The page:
The present invention relates to a speech or voice synthesis apparatus and system which, in response to a remark, question or utterance made by voice input, provide replying output, as well as a coding/decoding device related to the voice synthesis.
In recent years, the following voice synthesis techniques have been proposed. Examples of such proposed voice synthesis techniques include a technique that synthesizes and outputs voice corresponding to a speaking tone and voice quality of a user and thereby generates voice in a more human-like manner (see, for example, Patent Literature 1), and a technique that analyzes voice of a user to diagnose psychological and health states etc. of the user (see, for example, Patent Literature 2).
Also proposed in recent years is a voice interaction or dialogue system which implements voice interaction with a user by outputting, in synthesized voice, content designated by a scenario while recognizing voice input by the user (see, for example, Patent Literature 3).
In view of the foregoing, it is an object of the present invention to realize, in a technique for responding to a question or remark by use of voice synthesis, synthesis of responsive or replying voice capable of giving a natural feeling to a user. More specifically, the present invention seeks to provide a technique which can easily and controllably realize replying voice that gives a good impression to the user, replying voice that gives a bad impression, etc.
In studying a man-machine system which synthesizes voice of a reply to a question (or remark) given by a user, the inventors of the present invention etc. first considered what kinds of dialogues are actually conducted between persons, focusing on non-linguistic information (i.e., non-verbal information other than verbal or linguistic information) and particularly pitches (frequencies) characterizing dialogues.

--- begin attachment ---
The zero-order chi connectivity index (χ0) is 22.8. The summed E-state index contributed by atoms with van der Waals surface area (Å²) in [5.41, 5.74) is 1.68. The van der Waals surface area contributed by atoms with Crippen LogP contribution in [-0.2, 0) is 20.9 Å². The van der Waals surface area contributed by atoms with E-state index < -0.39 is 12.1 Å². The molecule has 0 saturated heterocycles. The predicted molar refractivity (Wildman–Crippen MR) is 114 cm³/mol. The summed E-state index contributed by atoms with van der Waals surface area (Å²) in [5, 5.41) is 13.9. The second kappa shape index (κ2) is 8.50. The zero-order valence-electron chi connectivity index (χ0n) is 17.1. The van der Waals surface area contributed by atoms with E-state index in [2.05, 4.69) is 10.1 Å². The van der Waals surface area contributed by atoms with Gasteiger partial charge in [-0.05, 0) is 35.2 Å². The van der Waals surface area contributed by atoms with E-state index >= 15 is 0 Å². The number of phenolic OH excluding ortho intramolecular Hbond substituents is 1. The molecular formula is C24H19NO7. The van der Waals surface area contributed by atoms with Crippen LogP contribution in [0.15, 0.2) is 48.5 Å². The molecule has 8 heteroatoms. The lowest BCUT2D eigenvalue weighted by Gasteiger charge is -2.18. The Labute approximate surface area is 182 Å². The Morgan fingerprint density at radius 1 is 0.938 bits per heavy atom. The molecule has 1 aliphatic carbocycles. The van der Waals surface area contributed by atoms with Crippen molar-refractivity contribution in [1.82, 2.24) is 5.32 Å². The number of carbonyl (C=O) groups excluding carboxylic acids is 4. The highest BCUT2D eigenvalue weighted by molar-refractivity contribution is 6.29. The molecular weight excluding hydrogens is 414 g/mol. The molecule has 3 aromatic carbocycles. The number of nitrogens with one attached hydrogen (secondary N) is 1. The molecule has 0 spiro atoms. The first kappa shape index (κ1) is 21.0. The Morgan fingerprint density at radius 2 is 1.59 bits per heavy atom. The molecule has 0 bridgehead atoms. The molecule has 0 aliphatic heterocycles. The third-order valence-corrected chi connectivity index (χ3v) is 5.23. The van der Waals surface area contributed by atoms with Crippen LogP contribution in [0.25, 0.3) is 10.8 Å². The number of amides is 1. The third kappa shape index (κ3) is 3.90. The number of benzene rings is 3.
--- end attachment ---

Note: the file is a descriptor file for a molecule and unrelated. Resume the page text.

Here, consider a dialogue between persons where one of the persons (hereinafter “person b”) returns a reply to a question given by the other person (hereinafter “person a”). Often, in such a case, when person a has uttered the question, not only person a but also person b, who is going to reply the question, keeps in mind a pitch of a given segment of the question with a strong impression. In returning a reply to the question with a meaning of agreement, approval, affirmation or the like, person b utters replying voice in such a manner that a pitch of a portion characterizing the reply, such as the word ending or word beginning, of the reply assumes a predetermined relationship, more specifically a consonant interval relationship, with (with respect to) the pitch of the question having impressed the person. The inventors etc. thought that, because the pitch which left an impression in the mind of person a about his or her question and the pitch of the portion charactering the reply of person b are in the above-mentioned relationship, person a would have a comfortable and easing good impression about the reply of person b.
Further, people have communicated with one another for a long time from the ancient times when there was no language. It is presumed that pitch and volume of human voice has played a very important role in human communications under such environment. It is also presumed that, although voice-pitch-based communications are forgotten in these modern times when languages have developed, “predetermined pitch relationship” used from the ancient times can give a “somehow comfortable” feel because such a predetermined pitch relationship has been inscribed in the human DNA and handed down to the present times.
According to such an embodiment of the invention, it is possible to prevent the voice of the reply, synthesized in response to the input voice signal of a question (remark), from being accompanied by an unnatural feel. Note that the reply to the question (remark) is not limited to a specific or concrete reply and may sometimes be in the form of back-channel feedback (interjection), such as “eec” (romanized Japanese meaning “Yah.”), “naruhodo” (“I see.”) or “sou desune” (“I agree.”) Further, the reply is not limited to one in human voice and may sometimes be in the form of voice of an animal, such as “wan” (“bowwow”) or “Nyâ” (“meow”). Namely, the terms “reply” and “voice” are used herein to refer to concepts embracing not only voice uttered by a person but also voice of an animal.
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